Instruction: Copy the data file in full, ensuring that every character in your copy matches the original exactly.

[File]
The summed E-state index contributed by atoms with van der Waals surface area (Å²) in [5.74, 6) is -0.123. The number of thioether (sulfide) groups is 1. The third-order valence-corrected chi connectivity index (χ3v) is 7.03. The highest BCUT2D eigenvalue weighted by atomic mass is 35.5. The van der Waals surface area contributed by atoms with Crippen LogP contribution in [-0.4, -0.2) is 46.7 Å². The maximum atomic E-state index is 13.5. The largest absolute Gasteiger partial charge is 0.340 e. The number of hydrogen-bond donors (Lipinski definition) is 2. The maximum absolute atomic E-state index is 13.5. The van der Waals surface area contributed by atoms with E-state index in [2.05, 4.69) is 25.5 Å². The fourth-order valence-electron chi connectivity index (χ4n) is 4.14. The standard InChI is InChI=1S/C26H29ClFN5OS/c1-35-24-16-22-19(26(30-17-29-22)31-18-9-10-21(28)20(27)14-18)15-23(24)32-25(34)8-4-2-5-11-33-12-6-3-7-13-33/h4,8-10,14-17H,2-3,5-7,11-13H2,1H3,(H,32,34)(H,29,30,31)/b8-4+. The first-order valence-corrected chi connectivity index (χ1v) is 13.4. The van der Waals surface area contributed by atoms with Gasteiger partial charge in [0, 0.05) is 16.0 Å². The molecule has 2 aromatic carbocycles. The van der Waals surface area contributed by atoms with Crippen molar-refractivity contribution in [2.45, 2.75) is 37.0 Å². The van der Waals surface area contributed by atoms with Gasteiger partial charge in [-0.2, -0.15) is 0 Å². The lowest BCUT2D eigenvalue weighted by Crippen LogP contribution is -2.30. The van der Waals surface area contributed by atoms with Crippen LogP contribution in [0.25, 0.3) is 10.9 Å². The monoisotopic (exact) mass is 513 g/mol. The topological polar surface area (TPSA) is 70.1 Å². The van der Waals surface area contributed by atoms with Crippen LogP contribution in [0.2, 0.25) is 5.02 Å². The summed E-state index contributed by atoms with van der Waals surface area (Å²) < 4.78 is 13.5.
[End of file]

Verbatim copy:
The summed E-state index contributed by atoms with van der Waals surface area (Å²) in [5.74, 6) is -0.123. The number of thioether (sulfide) groups is 1. The third-order valence-corrected chi connectivity index (χ3v) is 7.03. The highest BCUT2D eigenvalue weighted by atomic mass is 35.5. The van der Waals surface area contributed by atoms with Crippen LogP contribution in [-0.4, -0.2) is 46.7 Å². The maximum atomic E-state index is 13.5. The largest absolute Gasteiger partial charge is 0.340 e. The number of hydrogen-bond donors (Lipinski definition) is 2. The maximum absolute atomic E-state index is 13.5. The van der Waals surface area contributed by atoms with E-state index in [2.05, 4.69) is 25.5 Å². The fourth-order valence-electron chi connectivity index (χ4n) is 4.14. The standard InChI is InChI=1S/C26H29ClFN5OS/c1-35-24-16-22-19(26(30-17-29-22)31-18-9-10-21(28)20(27)14-18)15-23(24)32-25(34)8-4-2-5-11-33-12-6-3-7-13-33/h4,8-10,14-17H,2-3,5-7,11-13H2,1H3,(H,32,34)(H,29,30,31)/b8-4+. The first-order valence-corrected chi connectivity index (χ1v) is 13.4. The van der Waals surface area contributed by atoms with Gasteiger partial charge in [0, 0.05) is 16.0 Å². The molecule has 2 aromatic carbocycles. The van der Waals surface area contributed by atoms with Crippen molar-refractivity contribution in [2.45, 2.75) is 37.0 Å². The van der Waals surface area contributed by atoms with Gasteiger partial charge in [-0.2, -0.15) is 0 Å². The lowest BCUT2D eigenvalue weighted by Crippen LogP contribution is -2.30. The van der Waals surface area contributed by atoms with Crippen LogP contribution in [0.25, 0.3) is 10.9 Å². The monoisotopic (exact) mass is 513 g/mol. The topological polar surface area (TPSA) is 70.1 Å². The van der Waals surface area contributed by atoms with Crippen LogP contribution in [0.2, 0.25) is 5.02 Å². The summed E-state index contributed by atoms with van der Waals surface area (Å²) < 4.78 is 13.5.